Things Are, In Fact, Going Great

The eclipse yesterday passed without much to-do.  There were no demons or reptilians making their first public appearances, no aliens, no nuclear weapons going off, and the earthquakes were all localized affairs that had nothing to do with east-coasters.  It was not the end of the world, nor even the end of the country, despite the coincidence with a 241-year cycle that marked the country’s inception and the last time this particular eclipse happened.  There were, however, some astoundingly stupid comments dribbled out by our internet elite.

I happened to catch a glimpse of the action from through my kitchen window.  It was largely a matter of chance.  At about the time of its peak, I glanced outside, and not unlike our President, I just stared right into the sun without any eye protection.  Fortunately, a cloud passed by, so I got see a bit of the crescent.

I can tell you for certainty that it was no big deal, at least in any life-changing context.  Is it a big deal that the moon just so happens to be of the perfect proportion to the sun to allow the eclipse to be a thing?  Naturally.  Is it a big deal that we’re capable of comprehending that?  Of course.  God be praised!  Our planet not only sustains life, but we’re even intelligent beings that can recognize that!  We aren’t even just intelligent beings, but our planet just so happens to witness an extremely unlikely astrological event known as an eclipse!  The odds of this are… well… we’ll have to get back to you on that.  They’re pretty low.

Just a reminder, courtesy of our infinitely intelligent denizens of social media: our ancestors invented religion to explain events like this.  How do we know that?  Because, as secular, enlightened fellows with access to Twitter, we can tell the difference between the totally normal course of the moon across the sky and the incomprehensible blatherings of primitives.  All religions are, after all, created equal, which explains the wholesale embrace of human sacrifice in primitive cultures and the utter rejection of it under Christianity.  What’s that?  Truth?  Nah, you got it all wrong!  It’s all relative to circumstances and power struggles.  Religions don’t pursue truth.  They’re just a means of control, like The Matrix.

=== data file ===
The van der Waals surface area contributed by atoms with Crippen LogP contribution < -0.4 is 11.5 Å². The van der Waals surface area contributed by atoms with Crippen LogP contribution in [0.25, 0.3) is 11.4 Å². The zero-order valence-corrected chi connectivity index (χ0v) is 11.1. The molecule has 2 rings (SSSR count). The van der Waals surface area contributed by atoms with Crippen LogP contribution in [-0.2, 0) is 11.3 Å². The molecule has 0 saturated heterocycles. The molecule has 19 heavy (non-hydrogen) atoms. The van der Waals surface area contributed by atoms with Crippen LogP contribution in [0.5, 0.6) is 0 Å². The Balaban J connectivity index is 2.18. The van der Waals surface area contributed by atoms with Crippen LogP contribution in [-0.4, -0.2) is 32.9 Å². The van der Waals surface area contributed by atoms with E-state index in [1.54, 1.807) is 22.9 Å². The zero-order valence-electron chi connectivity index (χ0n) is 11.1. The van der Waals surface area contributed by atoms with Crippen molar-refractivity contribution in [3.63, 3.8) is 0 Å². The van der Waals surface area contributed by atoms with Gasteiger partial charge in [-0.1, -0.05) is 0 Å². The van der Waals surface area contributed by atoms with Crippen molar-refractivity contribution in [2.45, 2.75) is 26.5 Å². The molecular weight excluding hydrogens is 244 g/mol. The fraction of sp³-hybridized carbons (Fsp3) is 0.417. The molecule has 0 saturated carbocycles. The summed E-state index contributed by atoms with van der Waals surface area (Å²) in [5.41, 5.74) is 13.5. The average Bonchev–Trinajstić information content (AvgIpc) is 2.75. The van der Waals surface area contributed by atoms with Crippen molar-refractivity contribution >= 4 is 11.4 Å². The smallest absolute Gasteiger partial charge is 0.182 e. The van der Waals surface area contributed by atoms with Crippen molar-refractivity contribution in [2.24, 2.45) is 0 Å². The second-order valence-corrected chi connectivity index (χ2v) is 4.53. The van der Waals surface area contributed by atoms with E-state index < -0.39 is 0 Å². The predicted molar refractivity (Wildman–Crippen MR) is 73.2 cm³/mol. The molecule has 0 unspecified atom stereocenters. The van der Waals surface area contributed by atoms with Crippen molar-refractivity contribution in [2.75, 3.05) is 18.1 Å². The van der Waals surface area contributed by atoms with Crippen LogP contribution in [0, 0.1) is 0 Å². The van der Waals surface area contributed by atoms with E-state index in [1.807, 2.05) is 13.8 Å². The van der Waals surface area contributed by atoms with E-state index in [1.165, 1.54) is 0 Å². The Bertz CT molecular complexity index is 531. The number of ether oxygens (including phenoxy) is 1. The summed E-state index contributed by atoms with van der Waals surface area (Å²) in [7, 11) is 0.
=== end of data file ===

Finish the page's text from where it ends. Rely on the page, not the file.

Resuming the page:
There’s a term for this… oh right, it’s ‘historical ignorance’.  It’s what happens when you start making up history in order to substitute what really happened for what seems to make more sense.  Sorry dude, but much of history doesn’t really make sense.  You know why?  Most of human action doesn’t make sense.  Much of the natural world doesn’t seem like it makes sense, either.  It’s intelligible, certainly.  But it’s not exactly intuitive.

If the Enlightenment has revealed anything to us, it’s that the unrestrained human will to reason is so self-reflexive that it destroys its own concepts within the very same generation that they are conceived.  Point the skeptical logician in any given direction and just let him go!  In a few years, he’ll be either arguing Humean nonsense and convinced that bricks can turn into beach balls when they’re thrown at windows, or he’ll be confusedly mumbling about German Idealism and eternal returns.  Worst case scenario: he’ll be doing both, and he’ll be convinced that Marx’s economics solutions are good ideas.  At that point, it’s time to put the young logician out to pasture.  Alas, we hardly knew ye.

The thing is, belief in gods would not have lasted more than a hundred years if such belief was little more than the dictatorial and politically-supercharged rhetoric of an oppressive regime.  I cite as an example the Soviet Union.  Seventy years, and then boom!  They’re tearing down the monuments erected in service to their own version of a thousand-year Reich.  Idolatry is bad enough, but formulaic idolatry is as counterproductive as it is futile.  Say what you want about the Church, but it’s the longest-lasting single human institution around.

Yes of course, it was the mystery of the eclipse that made early-Empire Roman citizens stop to listen to the traveling apostles as they preached to works and prayers of Jesus in AD 36.  Yes of course, the strange workings of atmospheric and astrological disturbances were best explained through the esoteric, complicated metaphysics involved with the mystery of the Trinity.  Yes of course, everything from thunderstorms, why different species of grasses exist, and why sometimes the planets go backwards in the night sky—it’s all explained away by our primitive forefathers with their baffling Middle-Eastern sand religion about that one time God came down to Earth and got crucified.  It’s so obvious that’s what religion is about!  I wish I had known that sooner!

It’s not really worth arguing with idiots whose illiterate interpretations of scripture serve as their own way of patting themselves on the back for being sophisticated and self-aware philistines.  The best thing to do, of course, is what any sensible grade-schooler would do when confronted with another mind-numbingly embarrassing answer from the class idiot to a simple question out of the textbook: mock the guy relentlessly.  And then, in this case, point him in the direction of the nearest gathering of Thomists.

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